France Travel Planner by Tom Brosnahan & Jane Fisher   Marseille, France Guide
France's second-largest city and major port is its window to the Mediterranean, filled with history and people from all of its shores.




Marseille is France's oldest city (founded 600 BCE), and today its second-largest city.

Located 777 km (483 miles) south of Paris (map), it has always been, and still is, France's most important Mediterranean port.

It has the mighty fortresses to prove it.

It has Provence's busiest and most important airport, serving French domestic, European international, and even some intercontinental flights. More...

With direct TGV train service to Paris and other important cities, and regional TER trains to other points in Provence, Marseille is an important transport nexus, as well as a popular cruise ship port.

Commerce and trade have always been Marseille's reason for being, and the trade of the Mediterranean—and indeed the world—have brought the city a diverse multi-national, multi-lingual, multi-cultural population.

What to See & Do

The heavy commercial port traffic is now handled by modern port fracilities facing the broad bay to the north of the historic Vieux Port, which now serves pleasure and harbor-cruise boats and ferries. In recent years the Vieux Port has undergone extensive renovation, with wider pedestrian walkways, sun shades and other improvements to make it an even more appealing place to stroll, sit, meet and dine.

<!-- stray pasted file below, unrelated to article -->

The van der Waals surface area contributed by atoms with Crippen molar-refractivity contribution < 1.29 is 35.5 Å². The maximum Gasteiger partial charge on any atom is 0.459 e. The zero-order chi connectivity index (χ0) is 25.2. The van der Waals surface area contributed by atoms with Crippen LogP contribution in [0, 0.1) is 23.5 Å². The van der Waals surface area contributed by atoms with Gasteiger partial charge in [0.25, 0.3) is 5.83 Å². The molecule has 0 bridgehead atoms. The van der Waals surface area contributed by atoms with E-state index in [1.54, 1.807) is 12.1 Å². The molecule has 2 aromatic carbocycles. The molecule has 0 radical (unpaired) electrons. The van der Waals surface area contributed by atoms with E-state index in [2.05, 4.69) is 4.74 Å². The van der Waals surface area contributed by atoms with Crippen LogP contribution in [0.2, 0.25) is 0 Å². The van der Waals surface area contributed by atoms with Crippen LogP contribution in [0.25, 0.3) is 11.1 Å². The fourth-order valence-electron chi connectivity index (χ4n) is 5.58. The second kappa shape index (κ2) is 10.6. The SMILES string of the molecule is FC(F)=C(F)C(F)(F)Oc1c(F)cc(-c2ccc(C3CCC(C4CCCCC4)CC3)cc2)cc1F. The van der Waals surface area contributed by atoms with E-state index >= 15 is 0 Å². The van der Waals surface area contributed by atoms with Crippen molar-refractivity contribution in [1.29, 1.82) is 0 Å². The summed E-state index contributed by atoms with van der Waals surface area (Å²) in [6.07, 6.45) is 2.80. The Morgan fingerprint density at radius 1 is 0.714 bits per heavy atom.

The Vieux Port is home to two historic forts that guarded the harbor, adding to its dramatic setting. This is the heart of visitors' Marseille, with docks for the excursion boats, some good hotels, and lots of restaurants.

Bombed extensively during World War II because of its strategic importance, and rebuilt since, Marseille's architecture is mostly modern, but some stunning cultural and architectural monuments remain. Most prominent of these is the spectacular Basilique de Notre-Dame de la Garde, a marvelous neo-Byzantine church atop a pinnacle dominating the historic center and the Vieux Port.

The Panier District, spared most of the war's destruction, is the oldest, most historic part of Marseille and it's fun to wander its narrow streets. In doing so you may come upon the impressive Cathédrale de la Major.

Panier District, Marseille
An ancient street in the Panier district...

Marseille was named European Capital of Culture in 2013, in part because of its fine museums and other cultural activities. More...

Though you may choose a smaller Provençal city for your main base in your explorations of the south of France, Marseille's good and varied selection of hotels make it easy to stay a night or two in this interesting city, perhaps upon arrival or before your departure. More...

Best Hotels in Marseille

Marseille Restaurant Areas

What to See & Do

Transport to & in Marseille

Tourist Information






About Provence

Where to Go in France


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Vieux Port & Basilique Notre-Dame de la Garde, Marseille, France

Above Le Vieux Port, with the Basilique Notre-Dame de la Garde high above, Marseille.



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